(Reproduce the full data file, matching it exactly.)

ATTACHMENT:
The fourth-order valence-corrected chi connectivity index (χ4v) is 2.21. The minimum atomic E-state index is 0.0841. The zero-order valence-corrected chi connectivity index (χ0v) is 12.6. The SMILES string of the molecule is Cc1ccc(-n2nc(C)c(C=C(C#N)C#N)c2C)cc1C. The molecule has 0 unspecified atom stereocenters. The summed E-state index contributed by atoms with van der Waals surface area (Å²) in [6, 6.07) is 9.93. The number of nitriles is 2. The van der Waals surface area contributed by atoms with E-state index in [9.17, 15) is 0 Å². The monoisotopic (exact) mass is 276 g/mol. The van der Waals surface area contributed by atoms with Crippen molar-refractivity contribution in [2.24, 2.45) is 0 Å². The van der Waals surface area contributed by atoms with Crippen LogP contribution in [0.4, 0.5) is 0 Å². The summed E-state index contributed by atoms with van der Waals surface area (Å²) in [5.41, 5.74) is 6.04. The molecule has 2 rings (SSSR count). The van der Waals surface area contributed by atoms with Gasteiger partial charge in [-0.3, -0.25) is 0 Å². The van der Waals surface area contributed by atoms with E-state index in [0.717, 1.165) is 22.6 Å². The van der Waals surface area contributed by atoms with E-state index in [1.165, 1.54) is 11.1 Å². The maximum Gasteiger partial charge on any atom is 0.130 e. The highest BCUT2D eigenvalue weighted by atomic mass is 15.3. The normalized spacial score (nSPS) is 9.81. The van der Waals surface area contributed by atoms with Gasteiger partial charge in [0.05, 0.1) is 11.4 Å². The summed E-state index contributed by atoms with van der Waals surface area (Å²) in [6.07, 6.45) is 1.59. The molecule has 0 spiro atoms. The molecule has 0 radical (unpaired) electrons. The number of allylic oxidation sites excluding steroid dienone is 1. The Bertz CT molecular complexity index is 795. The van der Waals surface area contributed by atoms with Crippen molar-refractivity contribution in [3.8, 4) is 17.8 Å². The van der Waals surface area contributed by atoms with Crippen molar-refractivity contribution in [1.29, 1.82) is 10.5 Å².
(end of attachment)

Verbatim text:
The fourth-order valence-corrected chi connectivity index (χ4v) is 2.21. The minimum atomic E-state index is 0.0841. The zero-order valence-corrected chi connectivity index (χ0v) is 12.6. The SMILES string of the molecule is Cc1ccc(-n2nc(C)c(C=C(C#N)C#N)c2C)cc1C. The molecule has 0 unspecified atom stereocenters. The summed E-state index contributed by atoms with van der Waals surface area (Å²) in [6, 6.07) is 9.93. The number of nitriles is 2. The van der Waals surface area contributed by atoms with E-state index in [9.17, 15) is 0 Å². The monoisotopic (exact) mass is 276 g/mol. The van der Waals surface area contributed by atoms with Crippen molar-refractivity contribution in [2.24, 2.45) is 0 Å². The van der Waals surface area contributed by atoms with Crippen LogP contribution in [0.4, 0.5) is 0 Å². The summed E-state index contributed by atoms with van der Waals surface area (Å²) in [5.41, 5.74) is 6.04. The molecule has 2 rings (SSSR count). The van der Waals surface area contributed by atoms with Gasteiger partial charge in [-0.3, -0.25) is 0 Å². The van der Waals surface area contributed by atoms with E-state index in [0.717, 1.165) is 22.6 Å². The van der Waals surface area contributed by atoms with E-state index in [1.165, 1.54) is 11.1 Å². The maximum Gasteiger partial charge on any atom is 0.130 e. The highest BCUT2D eigenvalue weighted by atomic mass is 15.3. The normalized spacial score (nSPS) is 9.81. The van der Waals surface area contributed by atoms with Gasteiger partial charge in [0.05, 0.1) is 11.4 Å². The summed E-state index contributed by atoms with van der Waals surface area (Å²) in [6.07, 6.45) is 1.59. The molecule has 0 spiro atoms. The molecule has 0 radical (unpaired) electrons. The number of allylic oxidation sites excluding steroid dienone is 1. The Bertz CT molecular complexity index is 795. The van der Waals surface area contributed by atoms with Crippen molar-refractivity contribution in [3.8, 4) is 17.8 Å². The van der Waals surface area contributed by atoms with Crippen molar-refractivity contribution in [1.29, 1.82) is 10.5 Å².